Friday morning rolled around and Amanda didn’t respond to Mila’s whimpering or whining. When she started to scream, Amanda did her best to only hold Mila until she calmed down. Then she put her down the instant she stopped crying. This only devastated Mila further.

No matter what Amanda did, she felt like she was failing her newborn baby miserably. Leaving Mila to fend for herself simply felt wrong to Amanda. Yet all the experienced moms had stressed the importance of teaching the baby to self-soothe or risk spoiling them.

A baby girl crying

Can you spoil a newborn baby by holding her too much? Here is what science says…

When it comes to understanding if you can spoil your baby, attachment theory is the best way to get your answer. Based on this theory, how a parent or caregiver responds to their infant determines whether a child securely attaches or not. It is not about teaching a new baby “bad habits” or “spoiling” them, it is about responding to their basic needs.

A parent who ignores a baby’s need for comfort or basic nurturing can lead to an insecure form of attachment. Due to a lack of responsiveness from their parents, young children either become more difficult to console or are more emotionally ambivalent. So when we leave a baby to cry, he will likely become more stressed and cry harder. Or, he will stop crying and begin to suppress his needs, because he knows no one is coming to comfort him.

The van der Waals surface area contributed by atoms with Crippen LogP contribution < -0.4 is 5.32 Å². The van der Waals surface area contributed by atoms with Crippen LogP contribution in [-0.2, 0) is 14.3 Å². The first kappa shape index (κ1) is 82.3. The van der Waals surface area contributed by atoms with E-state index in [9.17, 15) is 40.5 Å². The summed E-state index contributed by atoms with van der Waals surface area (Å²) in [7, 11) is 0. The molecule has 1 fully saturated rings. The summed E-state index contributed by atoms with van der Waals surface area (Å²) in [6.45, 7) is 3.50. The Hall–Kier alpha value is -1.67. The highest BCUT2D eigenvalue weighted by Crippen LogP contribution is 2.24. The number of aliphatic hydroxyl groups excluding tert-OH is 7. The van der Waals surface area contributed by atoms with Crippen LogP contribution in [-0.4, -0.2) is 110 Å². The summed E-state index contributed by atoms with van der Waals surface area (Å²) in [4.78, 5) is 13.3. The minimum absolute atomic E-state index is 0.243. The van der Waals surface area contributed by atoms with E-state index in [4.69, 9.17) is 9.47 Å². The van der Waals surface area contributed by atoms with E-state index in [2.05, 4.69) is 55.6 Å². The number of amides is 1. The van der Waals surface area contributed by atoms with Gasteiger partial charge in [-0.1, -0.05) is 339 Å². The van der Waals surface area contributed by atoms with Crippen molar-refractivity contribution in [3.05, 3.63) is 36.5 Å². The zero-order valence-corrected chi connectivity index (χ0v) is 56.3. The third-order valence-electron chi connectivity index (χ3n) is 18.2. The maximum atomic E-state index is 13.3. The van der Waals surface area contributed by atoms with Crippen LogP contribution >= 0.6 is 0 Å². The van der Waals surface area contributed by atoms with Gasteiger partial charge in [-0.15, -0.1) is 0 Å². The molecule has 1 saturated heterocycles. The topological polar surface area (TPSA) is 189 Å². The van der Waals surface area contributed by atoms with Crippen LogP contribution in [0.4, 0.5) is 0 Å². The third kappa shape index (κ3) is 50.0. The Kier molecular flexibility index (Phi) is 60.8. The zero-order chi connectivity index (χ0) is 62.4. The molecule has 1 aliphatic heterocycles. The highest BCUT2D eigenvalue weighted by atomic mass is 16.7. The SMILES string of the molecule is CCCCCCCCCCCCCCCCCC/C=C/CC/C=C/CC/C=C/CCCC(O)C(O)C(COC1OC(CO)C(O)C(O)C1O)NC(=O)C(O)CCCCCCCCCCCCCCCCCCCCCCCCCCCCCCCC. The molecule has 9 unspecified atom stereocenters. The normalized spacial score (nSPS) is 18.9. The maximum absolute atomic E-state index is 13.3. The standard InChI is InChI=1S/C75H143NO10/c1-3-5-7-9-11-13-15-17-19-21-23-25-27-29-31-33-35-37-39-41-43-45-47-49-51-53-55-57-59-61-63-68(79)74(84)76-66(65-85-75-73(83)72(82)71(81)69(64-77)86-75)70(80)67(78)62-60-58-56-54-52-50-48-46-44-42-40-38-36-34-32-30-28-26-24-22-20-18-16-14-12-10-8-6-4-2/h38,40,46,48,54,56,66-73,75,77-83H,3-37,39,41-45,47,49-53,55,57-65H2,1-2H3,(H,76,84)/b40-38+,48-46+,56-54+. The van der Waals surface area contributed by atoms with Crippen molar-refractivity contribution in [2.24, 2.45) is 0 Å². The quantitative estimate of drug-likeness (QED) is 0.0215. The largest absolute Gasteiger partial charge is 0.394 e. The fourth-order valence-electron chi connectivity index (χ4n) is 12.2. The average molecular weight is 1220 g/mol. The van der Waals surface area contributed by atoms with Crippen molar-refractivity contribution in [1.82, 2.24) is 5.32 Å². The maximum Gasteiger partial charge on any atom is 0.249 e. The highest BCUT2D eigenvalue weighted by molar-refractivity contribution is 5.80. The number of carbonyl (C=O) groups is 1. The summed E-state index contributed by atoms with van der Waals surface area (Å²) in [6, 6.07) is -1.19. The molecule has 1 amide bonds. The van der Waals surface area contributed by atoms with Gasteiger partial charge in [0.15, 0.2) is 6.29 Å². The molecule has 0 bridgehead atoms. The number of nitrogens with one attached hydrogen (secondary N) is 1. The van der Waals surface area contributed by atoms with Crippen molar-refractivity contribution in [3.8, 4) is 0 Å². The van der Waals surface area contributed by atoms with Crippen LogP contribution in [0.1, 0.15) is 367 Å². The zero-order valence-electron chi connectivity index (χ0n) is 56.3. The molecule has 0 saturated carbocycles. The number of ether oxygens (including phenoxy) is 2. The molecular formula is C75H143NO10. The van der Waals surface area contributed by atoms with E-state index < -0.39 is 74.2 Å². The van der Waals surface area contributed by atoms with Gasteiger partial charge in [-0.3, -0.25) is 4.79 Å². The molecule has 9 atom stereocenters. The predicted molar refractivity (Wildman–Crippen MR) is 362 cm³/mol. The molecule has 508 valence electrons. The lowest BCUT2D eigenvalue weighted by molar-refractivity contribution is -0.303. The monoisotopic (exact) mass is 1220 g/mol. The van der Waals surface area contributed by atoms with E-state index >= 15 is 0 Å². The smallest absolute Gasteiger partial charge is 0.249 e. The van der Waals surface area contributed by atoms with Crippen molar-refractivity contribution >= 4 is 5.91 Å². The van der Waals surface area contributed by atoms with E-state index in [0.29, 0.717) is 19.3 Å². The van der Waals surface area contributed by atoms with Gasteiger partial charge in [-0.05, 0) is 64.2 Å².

In contrast, securely attached children develop based on how reliable and consistent their caregivers are. These infants seek their parents when distressed and know they will be comforted. They grow up with a sense of security, knowing that they aren’t alone in life and that they can lean on others for help.

To read more about the different types of attachment including the different variations on insecure attachment, click here.

A woman holds her baby to comfort them.

So, you can spoil your baby; it’s just not the way you would think

Taking the immense amount of research on attachment theory into account, spoiling a baby is possible – just not in the way the old wives’ tale would have us believe. An infant or young child who comes to expect their parent for security – one that has been held, hugged, and soothed often – actually becomes more independent. These young children start to view their caregivers as a secure base. Because they know their parents will be there when they need them, these kids feel empowered to venture out into their environment and, eventually, the world.

Conversely, a parent who backs away from their child when their child needs them creates insecurity and uncertainty. These young children are reportedly less independent and competent. They often lack the confidence to take on new challenges, and they have more difficulty connecting with others.